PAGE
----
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Crop Factor: Why you multiply the aperture by the crop factor when comparing lenses

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44 COMMENTS

  1. Chelsea is the wow factor in this video. She is incredibly beautiful and patient. She never moved while Tony was making the video. Impressive on many counts.

  2. No. This is just completely wrong on *so many levels*. If you change the working distance to compensate for magnification then the depth of field will be the same. The issue is that the CoC is larger relative to the sensor. The aperture *does not change*. This is just ridiculous.

    Also a larger sensor does not result in "more light" being gathered, because, as you pointed out, this depends on the sensel size, and not the size of the sensor. This though has NOTHING AT ALL to do with DOF or aperture. In fact, it doesn't change sensitivity at all, only provides more signal relative to intrinsic noise.

    Oh. And going from f/2.8 to f/5.6 is a decrease in aperture.

  3. Basically what's going on is this:

    Lenses focus light into discreet "packets" called the "Circles of Confusion", or "CoC". When you look at OOF portion of an image, these circles are sufficiently large that they read as being "blurry". That is the reason why you get "bokeh balls" through things like leaves.

    So when we're talking about sharp focus, what we really are saying is that the CoC is sufficiently small enough to read as being "sharp". This is also why larger apertures give less DOF, because the CoC is larger. But the focus point is always a 2D plane, there is no real "DOF" only a range of space where the CoC is going to be small enough for us and resolving power of our devices to consider it "sharp".

    So when we change the format size the CoC is relatively larger on smaller sensors, resulting in a more blurry background. But this also goes for the whole of the image. In fact, if we compensate the magnification by changing our working distance, the bokeh will be the same, though the DOF will increase. Likewise we can decrease the aperture (say from f/2.8 to f/5.6) and the bokeh will be the same. This latter point is what he was getting at, but it's a pretty weird way of talking about it. Bokeh should be seen as a function of magnification and working distance, and not a function of aperture. Because we tend to have longer working distances with a crop sensor to frame the whole image, it is more or less a non-issue.

    But absolutely the aperture does not change with sensor size, only the relative magnification.

  4. So here’s the thing I’m new to all this camera stuff and I understand the crop factor and multiplying and dividing both focal length and f/stops. If a full frame camera lens works at 50mm at f1.8 and the same lens get placed on a M43 sensor it will now act like 100mm at f3.6. So are you saying in theory if I wanted my M43 to work at 50mm at f1.8 I would need a lens that’s capable of 25mm at f0.9??? Now I don’t think I’ve ever seen a lens with those specs. Is there where speed boosters come in?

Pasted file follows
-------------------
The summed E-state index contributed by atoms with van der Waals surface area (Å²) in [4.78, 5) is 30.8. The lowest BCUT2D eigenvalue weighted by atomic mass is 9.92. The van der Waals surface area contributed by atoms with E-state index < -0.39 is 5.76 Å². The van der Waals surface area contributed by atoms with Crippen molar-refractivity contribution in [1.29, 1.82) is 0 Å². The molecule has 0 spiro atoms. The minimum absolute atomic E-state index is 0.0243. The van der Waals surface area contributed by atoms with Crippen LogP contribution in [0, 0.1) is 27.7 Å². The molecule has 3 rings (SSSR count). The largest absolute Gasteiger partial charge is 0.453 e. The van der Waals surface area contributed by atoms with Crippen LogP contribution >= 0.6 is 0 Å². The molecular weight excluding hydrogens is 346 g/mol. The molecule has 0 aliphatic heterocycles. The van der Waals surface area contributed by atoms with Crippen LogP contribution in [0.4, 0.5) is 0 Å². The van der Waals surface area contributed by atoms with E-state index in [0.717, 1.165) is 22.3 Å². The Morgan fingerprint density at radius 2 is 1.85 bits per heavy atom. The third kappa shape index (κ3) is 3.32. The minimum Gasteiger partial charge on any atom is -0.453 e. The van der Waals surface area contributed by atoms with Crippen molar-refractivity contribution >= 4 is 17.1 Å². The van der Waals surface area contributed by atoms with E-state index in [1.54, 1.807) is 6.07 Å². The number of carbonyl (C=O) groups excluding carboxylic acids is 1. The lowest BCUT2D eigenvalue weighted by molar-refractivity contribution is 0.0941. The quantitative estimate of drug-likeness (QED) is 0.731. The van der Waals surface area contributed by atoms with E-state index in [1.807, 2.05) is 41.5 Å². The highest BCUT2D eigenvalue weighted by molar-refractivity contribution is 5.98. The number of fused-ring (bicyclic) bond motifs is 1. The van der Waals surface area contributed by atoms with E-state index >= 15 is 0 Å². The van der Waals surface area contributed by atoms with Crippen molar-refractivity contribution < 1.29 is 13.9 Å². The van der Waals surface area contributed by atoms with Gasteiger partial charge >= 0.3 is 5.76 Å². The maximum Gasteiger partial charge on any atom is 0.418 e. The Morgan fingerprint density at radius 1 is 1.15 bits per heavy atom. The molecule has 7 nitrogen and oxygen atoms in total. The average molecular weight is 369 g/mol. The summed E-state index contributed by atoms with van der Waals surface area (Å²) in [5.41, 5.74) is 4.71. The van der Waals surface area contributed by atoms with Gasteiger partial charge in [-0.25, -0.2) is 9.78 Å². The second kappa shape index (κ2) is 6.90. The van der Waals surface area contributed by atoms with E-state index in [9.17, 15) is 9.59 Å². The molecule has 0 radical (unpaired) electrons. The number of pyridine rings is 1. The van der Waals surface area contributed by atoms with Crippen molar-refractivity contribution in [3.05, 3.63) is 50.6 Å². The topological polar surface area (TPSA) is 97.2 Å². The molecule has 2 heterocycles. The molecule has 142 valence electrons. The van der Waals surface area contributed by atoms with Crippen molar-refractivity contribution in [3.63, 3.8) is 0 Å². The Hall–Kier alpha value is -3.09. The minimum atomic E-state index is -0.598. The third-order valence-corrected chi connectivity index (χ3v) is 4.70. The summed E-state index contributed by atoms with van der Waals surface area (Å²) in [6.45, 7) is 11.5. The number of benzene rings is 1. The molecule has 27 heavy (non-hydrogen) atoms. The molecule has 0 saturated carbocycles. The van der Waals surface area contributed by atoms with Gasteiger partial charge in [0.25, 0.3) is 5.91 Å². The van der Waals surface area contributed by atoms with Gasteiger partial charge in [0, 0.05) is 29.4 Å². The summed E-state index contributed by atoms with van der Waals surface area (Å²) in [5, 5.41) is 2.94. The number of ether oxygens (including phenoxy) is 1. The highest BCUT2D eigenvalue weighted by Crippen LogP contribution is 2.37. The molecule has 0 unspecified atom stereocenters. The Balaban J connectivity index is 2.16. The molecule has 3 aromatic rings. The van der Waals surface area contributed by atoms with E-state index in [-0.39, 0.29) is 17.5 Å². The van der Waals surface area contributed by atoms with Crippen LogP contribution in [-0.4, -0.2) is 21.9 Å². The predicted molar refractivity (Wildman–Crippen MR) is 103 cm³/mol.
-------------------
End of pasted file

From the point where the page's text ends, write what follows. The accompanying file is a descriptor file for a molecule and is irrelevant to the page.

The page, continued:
5. If you use the same focal length and the same aperture on every camera you get the same dof. Obviously the field of you is changing because of the crop factor.
    You cannot compare shots taken with a different focal length because that does obviously effect the angle of the light that hits the sensor which does obviously effect the dof. It's just physics Tony….God damn it. Stopping down to 5.6 at 200mm just gives you the same dof like if you would shoot at 100mm 2.8.

  6. Tony >> This video tutorial is absolutely top of the rank. For all my thinking I was still not applying the crop factor times the aperture for comparison.
    As you say I had been trained to think crop factor alone by myriads of the junk produced by manufacturers.
    Just to complicate the subject further, I never really care too much about the focal situation behind the subject, because I operate photoshop to manipulate everything outside the subject.
    But still, an ace is an ace and this comparison video is a and must view and think for all serious photographers. paul scott NZ

  7. Well my head just exploded. Great video and explanation. I'm going to have to process let my mind process this since it's the first time anyone has explained the relationship of crop factor to aperture and ISO.

  8. The F stop measures the amount of light entering the sensor . The depth of field looks different for sure but it’s 1.8 ? So why would manufacturer multiply crop factor to to the aperture. Just clarify this for me please ?

    Ok depth of field looks different

    But is exposure/brightness different .

    We aren’t talking smaller pixels less light im asking in a low light situation would they both be at same brightness and not depth of field .

  9. Good video, I knew about this.
    I want to know 2 more comparisons between full frame body/full frame lens 50mm or 85mm/f1.8 vs aps-c body/aps-c lens 35mm or 50mm/f1.8 which makes very close distances match. Will the back ground blur be the same or aps-c f1.8 lens will acts as 2.7/2.8 compared to full frame body & full frame lens?
    Another comparison is if aps-c f1.8 lens is used on full frame body even though it only uses crop factor center sensor area only and loses megapixels but will it acts same as f1.8? or f2.8 after crop factor.
    Thanks, if anybody know..

  10. What about when you're using a full frame camera in APSc mode? the photo info tells me that my 85mm f/1.4 is 127mm f/1.4 when I shoot in crop mode.